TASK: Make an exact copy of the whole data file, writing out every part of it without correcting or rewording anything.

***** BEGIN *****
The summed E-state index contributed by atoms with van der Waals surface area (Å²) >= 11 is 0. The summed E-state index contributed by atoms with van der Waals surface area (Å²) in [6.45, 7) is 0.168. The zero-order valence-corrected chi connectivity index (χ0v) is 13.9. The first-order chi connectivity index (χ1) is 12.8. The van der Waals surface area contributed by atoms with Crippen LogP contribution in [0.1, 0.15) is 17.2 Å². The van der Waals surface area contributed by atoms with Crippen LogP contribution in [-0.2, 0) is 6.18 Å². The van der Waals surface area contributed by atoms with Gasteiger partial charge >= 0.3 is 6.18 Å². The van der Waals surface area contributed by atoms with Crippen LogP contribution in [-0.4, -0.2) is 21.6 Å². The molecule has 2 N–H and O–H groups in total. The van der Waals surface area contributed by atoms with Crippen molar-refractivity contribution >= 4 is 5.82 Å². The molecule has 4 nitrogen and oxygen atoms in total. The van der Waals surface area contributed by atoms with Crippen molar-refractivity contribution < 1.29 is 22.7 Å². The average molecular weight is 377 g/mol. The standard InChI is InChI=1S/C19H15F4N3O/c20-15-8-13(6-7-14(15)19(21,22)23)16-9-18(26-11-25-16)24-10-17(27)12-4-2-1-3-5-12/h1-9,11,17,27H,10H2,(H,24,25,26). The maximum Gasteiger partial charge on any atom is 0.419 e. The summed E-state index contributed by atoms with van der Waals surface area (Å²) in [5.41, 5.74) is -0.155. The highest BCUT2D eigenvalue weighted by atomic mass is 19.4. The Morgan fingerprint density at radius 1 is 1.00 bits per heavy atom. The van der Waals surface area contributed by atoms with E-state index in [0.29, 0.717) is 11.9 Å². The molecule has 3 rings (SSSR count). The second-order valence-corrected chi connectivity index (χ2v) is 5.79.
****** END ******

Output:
The summed E-state index contributed by atoms with van der Waals surface area (Å²) >= 11 is 0. The summed E-state index contributed by atoms with van der Waals surface area (Å²) in [6.45, 7) is 0.168. The zero-order valence-corrected chi connectivity index (χ0v) is 13.9. The first-order chi connectivity index (χ1) is 12.8. The van der Waals surface area contributed by atoms with Crippen LogP contribution in [0.1, 0.15) is 17.2 Å². The van der Waals surface area contributed by atoms with Crippen LogP contribution in [-0.2, 0) is 6.18 Å². The van der Waals surface area contributed by atoms with Gasteiger partial charge >= 0.3 is 6.18 Å². The van der Waals surface area contributed by atoms with Crippen LogP contribution in [-0.4, -0.2) is 21.6 Å². The molecule has 2 N–H and O–H groups in total. The van der Waals surface area contributed by atoms with Crippen molar-refractivity contribution >= 4 is 5.82 Å². The molecule has 4 nitrogen and oxygen atoms in total. The van der Waals surface area contributed by atoms with Crippen molar-refractivity contribution < 1.29 is 22.7 Å². The average molecular weight is 377 g/mol. The standard InChI is InChI=1S/C19H15F4N3O/c20-15-8-13(6-7-14(15)19(21,22)23)16-9-18(26-11-25-16)24-10-17(27)12-4-2-1-3-5-12/h1-9,11,17,27H,10H2,(H,24,25,26). The maximum Gasteiger partial charge on any atom is 0.419 e. The summed E-state index contributed by atoms with van der Waals surface area (Å²) in [5.41, 5.74) is -0.155. The highest BCUT2D eigenvalue weighted by atomic mass is 19.4. The Morgan fingerprint density at radius 1 is 1.00 bits per heavy atom. The van der Waals surface area contributed by atoms with E-state index in [0.29, 0.717) is 11.9 Å². The molecule has 3 rings (SSSR count). The second-order valence-corrected chi connectivity index (χ2v) is 5.79.